Thomas Eakins

Book review

Growing up as a lad in London I knew but three things about Philadelphia.

  • It’s the HQ of the Mob.
  • The great impressionist painter Mary Cassat was a native.
  • Photographer Thomas Eakins also hailed thence.

Well, I’m no longer sure about the first fact (I think the mob has now moved to Detroit where it runs GM), though Rocky did make out well in Philly.

I’m certain about the second, having adored Cassat since I first saw mention of her work in John Rewald’s definitive ‘A History of Impressionism’. Now famous, her work holds its own with the best. And while you are at it, check out Berthe Morisot’s canvases – another less known but outstanding painter of that age.

As for the third, I grew up knowing Eakins (1844-1916) as a photographer not as a painter. This book is one where various scholars pen chapters on aspects of Eakins’s work, so you never get bored with any one writer’s approach, and has an excellent chapter addressing how Eakins used photography as a tool in his painting. Indeed, Eakins was most secretive about his use of photographs to flesh out details in his paintings, in the face of a raging debate whether photography was art.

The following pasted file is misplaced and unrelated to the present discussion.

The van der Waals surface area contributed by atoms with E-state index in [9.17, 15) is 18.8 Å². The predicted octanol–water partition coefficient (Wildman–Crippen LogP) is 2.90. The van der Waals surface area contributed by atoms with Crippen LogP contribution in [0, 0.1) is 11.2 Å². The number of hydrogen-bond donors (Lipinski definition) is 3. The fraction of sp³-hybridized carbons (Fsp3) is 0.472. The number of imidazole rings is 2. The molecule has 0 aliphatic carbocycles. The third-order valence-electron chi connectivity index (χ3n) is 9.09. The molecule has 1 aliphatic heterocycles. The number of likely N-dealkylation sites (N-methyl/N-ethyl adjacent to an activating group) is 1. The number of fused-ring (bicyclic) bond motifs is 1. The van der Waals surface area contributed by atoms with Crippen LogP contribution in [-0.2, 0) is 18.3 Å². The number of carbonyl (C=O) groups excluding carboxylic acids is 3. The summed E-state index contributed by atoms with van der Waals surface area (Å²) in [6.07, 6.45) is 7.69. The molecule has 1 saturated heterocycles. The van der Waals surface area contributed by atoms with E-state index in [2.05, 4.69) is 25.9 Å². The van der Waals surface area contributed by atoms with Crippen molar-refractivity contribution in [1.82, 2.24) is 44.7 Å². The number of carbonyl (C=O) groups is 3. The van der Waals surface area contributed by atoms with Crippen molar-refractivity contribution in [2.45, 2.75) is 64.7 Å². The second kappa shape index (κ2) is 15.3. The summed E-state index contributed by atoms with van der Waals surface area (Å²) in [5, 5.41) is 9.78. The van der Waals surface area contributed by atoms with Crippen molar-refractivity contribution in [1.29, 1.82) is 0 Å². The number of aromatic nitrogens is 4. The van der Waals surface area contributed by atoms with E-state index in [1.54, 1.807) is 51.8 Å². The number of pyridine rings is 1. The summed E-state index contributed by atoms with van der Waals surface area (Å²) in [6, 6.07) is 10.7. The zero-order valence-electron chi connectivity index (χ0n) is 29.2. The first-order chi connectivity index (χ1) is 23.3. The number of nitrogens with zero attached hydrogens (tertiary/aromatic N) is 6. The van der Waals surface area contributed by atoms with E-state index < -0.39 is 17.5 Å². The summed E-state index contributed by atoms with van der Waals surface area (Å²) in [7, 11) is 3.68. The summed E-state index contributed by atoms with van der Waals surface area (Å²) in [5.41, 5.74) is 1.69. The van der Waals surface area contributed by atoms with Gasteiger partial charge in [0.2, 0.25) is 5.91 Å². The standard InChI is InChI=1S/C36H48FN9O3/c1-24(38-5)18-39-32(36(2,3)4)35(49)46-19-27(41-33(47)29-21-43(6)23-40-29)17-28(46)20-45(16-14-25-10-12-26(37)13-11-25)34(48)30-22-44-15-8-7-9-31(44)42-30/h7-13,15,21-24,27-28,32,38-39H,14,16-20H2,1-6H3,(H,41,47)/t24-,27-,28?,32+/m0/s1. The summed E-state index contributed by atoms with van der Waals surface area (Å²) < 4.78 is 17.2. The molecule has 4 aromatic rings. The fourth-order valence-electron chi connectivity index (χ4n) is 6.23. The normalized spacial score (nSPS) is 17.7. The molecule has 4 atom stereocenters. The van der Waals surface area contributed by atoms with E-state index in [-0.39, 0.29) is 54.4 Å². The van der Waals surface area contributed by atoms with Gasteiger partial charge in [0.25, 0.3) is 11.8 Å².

The book, gorgeously produced and illustrated, shows that this fine photographer was a superb painter. The idiom is uniquely American, strong, forthright, confidently realist, and his work is always memorable, as the 243 plates and 209 illustrations attest. Even if you don’t care to read the text, get the book for all those pictures.

Not cheap, it’s available from Amazon and is a splendid value.